As far as we know, few data are available on the use of donkeys in therapy. The donkeys used in AAIs (Equus africanus) have many behavioral qualities, such as their quiet nature, that lead them to be appropriate in such interventions. Thus, the therapeutic target narrows to the psychological, cognitive, and psychiatric aspects of the rehabilitation of patients with disabilities.

In such a kind of therapy, donkey operators might realize a new relation between patient and donkey.

Moreover, the physical features of the donkey, i.e., the neotenic elements, with the long ears and the small size of the body, allow them to support some specific therapeutic interventions. Donkeys are smaller than horses but bigger than dogs or cats; thus, in some cases, they seem to be more protective of humans. This kind of approach induces a deep interaction between the patient and donkey, causing relaxation due to the donkey breathing and sharing its body warmth, an aspect that can also be gained with horses. This kind of interaction has been defined as “total grooming,” since it is related to the idea of parental care, where the patient is lulled and pampered by parents.14

Nowadays, not every donkey operator lets the patient ride the donkey, instead focusing on the physical interaction between the patient and the donkey on the ground—this represents the basis of grooming. The ethologist Marc Bekoff stated that petting an animal can reinforce social interaction and that grooming can be comparable to a sort of language between animals, thus giving life to the possibility of building mutual trust.15 The donkey can be considered a “social animal” as it searches for contact with the humans, thanks to its docile nature and behavior.16

Donkeys usually respect the human’s personal space, thus responding to the human fear of possible contact. Indeed, this special aspect can be useful in all cases of fear for animals as a first-line approach.17 By paying attention to such elements, we can sustain the hypothesis that donkeys might be more suitable for treating psychiatric and cognitive–behavioral disorders. However, horses and donkeys each have specific characteristics, and the relation between the animal and the patient is mainly subjective (even though the therapist might modulate the animal’s behavior).

Thus, we can hypothesize that horses and donkeys, even though they belong to the same Equine species, are really different from the therapeutic approach point of view.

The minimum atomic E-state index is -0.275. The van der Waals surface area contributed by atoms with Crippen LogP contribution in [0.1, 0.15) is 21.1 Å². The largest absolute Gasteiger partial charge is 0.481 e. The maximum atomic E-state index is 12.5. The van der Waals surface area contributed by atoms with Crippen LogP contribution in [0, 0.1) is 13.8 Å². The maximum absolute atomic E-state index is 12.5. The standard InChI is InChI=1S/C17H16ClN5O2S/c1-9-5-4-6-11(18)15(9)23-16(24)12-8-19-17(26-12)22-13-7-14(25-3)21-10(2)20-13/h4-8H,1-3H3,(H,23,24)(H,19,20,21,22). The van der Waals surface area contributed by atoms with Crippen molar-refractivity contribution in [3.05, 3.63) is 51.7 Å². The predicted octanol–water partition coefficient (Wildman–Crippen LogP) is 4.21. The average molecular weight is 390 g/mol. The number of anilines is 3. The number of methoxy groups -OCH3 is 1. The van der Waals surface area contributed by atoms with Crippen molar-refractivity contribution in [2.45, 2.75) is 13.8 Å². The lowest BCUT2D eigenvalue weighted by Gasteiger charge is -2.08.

Some might consider the horse to be more instinctive than the donkey, but we think that the training, temper, and age of the animal do have an important impact on this.

In fact, we cannot consider only the specific characteristics of these animals in nature but also must contextualize them in different clinical settings, considering their education and training performed by specialized staff, which are mandatory aspects.

In conclusion, we postulate that hippotherapy is a viable treatment modality whose effectiveness has been confirmed in large patient groups affected by several physical or mental disabilities when it is directed by an experienced therapist assisted by a properly and well-trained horse. Unfortunately, to date, convincing data for donkey therapy are lacking. Further investigations comparing the management of different disorders with these two AAIs are needed to confirm their efficacy in different settings and to establish guidelines for a correct use of EAAT.

References

  1. Calabrò RS, Cacciola A, Bertè F, et al. Robotic gait rehabilitation and substitution devices in neurological disorders: where are we now? Neurol Sci. 2016;37(4):503–514.
  2. Kamioka H, Okada S, Tsutani K, et al. Effectiveness of animal-assisted therapy: a systematic review of randomized controlled trials. Complement Ther Med. 2014;22(2):371–390.
  3. Borgi M, Loliva D, Cerino S, et al. Effectiveness of a standardized equine-assisted therapy program for children with autism spectrum disorder. J Autism Dev Disord. 2016;46(1):1–9.
  4. Benda W, McGibbon NH, Grant KL. Improvements in muscle symmetry in children with cerebral palsy after equine-assisted therapy (hippotherapy). J Altern Complement Med. 2003;9(6):817–825.
  5. Koca TT, Ataseven H. What is hippotherapy? The indications and effectiveness of hippotherapy. North Clin Istanb. 2016;2(3):247–252.
  6. Silkwood-Sherer D, Warmbier H. Effects of hippotherapy on postural stability, in persons with multiple sclerosis: a pilot study. J Neurol Phys Ther.
    2007;31(2):77–84.
  7. Silkwood-Sherer DJ, Killian CB, Long TM, Martin KS. Hippotherapy—an intervention to habilitate balance deficits in children with movement disorders: a clinical trial. Phys Ther. 2012;92(5):707–717.
  8. Champagne D, Dugas C. Improving gross motor function and postural control with hippotherapy in children with Down syndrome: case reports. Physiother Theory Pract. 2010;26(8):564–571.
  9. Portaro S, Filardi V, Naro A, et al. Force and strain during horseback riding: bridging the gap between theory and clinical practice. J Sports Med Phys Fitness.
    2019;59(3):536–538.
  10. Meregillano G. Hippotherapy. Phys Med Rehabil Clin N Am. 2004;15(4):843–854.
  11. Debuse D, Chandler C, Gibb C. An exploration of German and British physiotherapists’ views on the effects of hippotherapy and their measurement. Physiother Theory Pract.
    2005;21(4):219–242.
  12. Zadnikar M, Kastrin A. Effects of hippotherapy and therapeutic horseback riding on postural control or balance in children with cerebral palsy: a meta-analysis. Dev Med Child Neurol. 2011;53(8):684–691.
  13. Snider L, Korner-Bitensky N, Kammann C, et al. Horseback riding as therapy for children with cerebral palsy: is there evidence of its effectiveness? Phys Occup Ther Pediatr. 2007;27(2):5–23.
  14. Giovagnoli G. EmotiOnos: le ragioni profonde della scelta, in Reinger Cantiello P. (a cura di). L’asino che cura: prospettive di onoterapia. Roma: Carocci; 2009: 43–59.
  15. Bekoff M. Dalla parte degli animali: etologia della mente e del cuore. Roma: Franco Muzzio Editore; 2003.
  16. Cancrini L. L’asino che cura: prospettive di onoterapia. Laboratorio. Roma: Carocci; 2009: 7–9.
  17. Delloye M. Il ritmo dell’asino: piccolo omaggio a ciuchi, vecchi somari e altri asinelli. Porto-gruaro (VE): Ediciclo; 2013.

Tags: , , ,

Category: Commentary, Early Release Articles, Psychiatry

Comments are closed.